domingo, 17 de agosto de 2014

The first farmers of France

French archaeologists conducted an extensive excavation on the site of Kervouric in Brittany (northwest France), prior to the commercial development of the land. Examination of an area measuring around ​​one hectare found that the first construction in the area dated back to around 4800 BCE.
This important period represents the so-called ‘Neolithic Revolution’ when hunter-gatherers were embracing a lifestyle based on agriculture and animal husbandry. This new style of living produced a sedentary population with the associated construction of longhouses, sometimes grouped in a hamlet or village.

The first farming communities

The excavated remains revealed the footprint of three large parallel houses, located on a hill terrace overlooking the valley. These houses are typical of the first farming communities, and comparable to those already recorded throughout northern France and indeed continental Europe when the concept of agriculture was spreading across the land. The “similarity” of these buildings indicates the existence of common architectural and cultural features in a wide geographical area in which western Brittany can now be included.
The long houses at Kervouric are trapezoidal in plan oriented east-west and 30 metres in length, rows of three posts supported a wooden frame which held up the roof; the external walls and internal divisions were of wattle and daub. On either side of the dwellings, large pits were dug to extract the clay used to build the walls; afterwards they were used as domestic midden pits. Nearby, several wells provided a regular supply of water.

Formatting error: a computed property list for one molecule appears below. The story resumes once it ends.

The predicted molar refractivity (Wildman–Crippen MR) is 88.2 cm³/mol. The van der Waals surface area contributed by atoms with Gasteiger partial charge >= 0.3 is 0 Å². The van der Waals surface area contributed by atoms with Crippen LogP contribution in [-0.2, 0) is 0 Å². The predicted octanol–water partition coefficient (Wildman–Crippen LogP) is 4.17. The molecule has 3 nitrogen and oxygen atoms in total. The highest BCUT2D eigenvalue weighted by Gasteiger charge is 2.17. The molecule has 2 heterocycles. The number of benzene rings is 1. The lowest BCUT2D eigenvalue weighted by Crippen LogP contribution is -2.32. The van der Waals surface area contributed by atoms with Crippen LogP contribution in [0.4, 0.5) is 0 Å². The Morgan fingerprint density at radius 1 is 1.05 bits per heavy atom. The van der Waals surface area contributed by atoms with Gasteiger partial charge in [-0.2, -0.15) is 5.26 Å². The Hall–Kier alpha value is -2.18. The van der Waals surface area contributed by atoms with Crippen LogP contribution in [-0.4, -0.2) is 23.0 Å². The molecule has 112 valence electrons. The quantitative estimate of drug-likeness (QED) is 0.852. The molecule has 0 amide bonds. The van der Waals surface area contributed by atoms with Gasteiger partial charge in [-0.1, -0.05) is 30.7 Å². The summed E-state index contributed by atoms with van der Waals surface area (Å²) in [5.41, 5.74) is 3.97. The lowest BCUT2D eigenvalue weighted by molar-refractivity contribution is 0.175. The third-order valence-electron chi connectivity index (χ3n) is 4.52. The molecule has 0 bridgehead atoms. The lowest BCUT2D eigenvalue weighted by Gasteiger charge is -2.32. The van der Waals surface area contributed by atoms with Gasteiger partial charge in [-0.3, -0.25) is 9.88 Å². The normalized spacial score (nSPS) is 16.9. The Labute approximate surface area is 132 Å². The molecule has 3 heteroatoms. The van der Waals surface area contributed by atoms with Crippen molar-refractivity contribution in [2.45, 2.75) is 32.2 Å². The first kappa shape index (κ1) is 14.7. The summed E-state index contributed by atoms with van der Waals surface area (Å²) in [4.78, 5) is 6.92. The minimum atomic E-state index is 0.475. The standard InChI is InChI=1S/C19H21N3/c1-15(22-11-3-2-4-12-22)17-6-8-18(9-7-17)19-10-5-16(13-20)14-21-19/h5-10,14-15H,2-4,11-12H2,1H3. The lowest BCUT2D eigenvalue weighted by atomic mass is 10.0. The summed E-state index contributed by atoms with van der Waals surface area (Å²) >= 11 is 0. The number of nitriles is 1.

A common culture in northern France

The midden pits produced a range of artefacts revealing daily life: ceramics, flint tools and knapping waste, polished axes and assorted ornaments. This material reflects the technical and cultural traditions of a people who had connections across a larger area. Some items, such as the shale bracelets show a definite link from Belgium (where the raw material and type of bracelet was produced) to the Breton peninsula.
The flint also reveals contacts and regular exchanges over a wide geographical area. Local coastal flint has been used in Neolithic Kervouric but also found are blades of better quality material from Normandy and the central region.

The Neolithic in Brittany

The geographical position of the settlement is interesting because it marks the extreme of the current Neolithisation referred to as Danubian (from it’s origin in the Danube basin) that ranged through northern Europe along an east-west route – as opposed to the southern Neolithic pathways, extending northwards through the Iberian peninsula.

Post excavation

Continuation of the field work will take place with the post excavation work, and will include a number of studies involving architectural interpretation of the buildings, radiometric dating, typological and functional studies of artefacts as well as important palaeoenvironmental analysis.
The data will characterise the everyday life and the environment these first Armorican farmers as well as providing vital evidence regarding the interactions, and cultural continuities with their Neolithic neighbours.

Source: Past Horizons:

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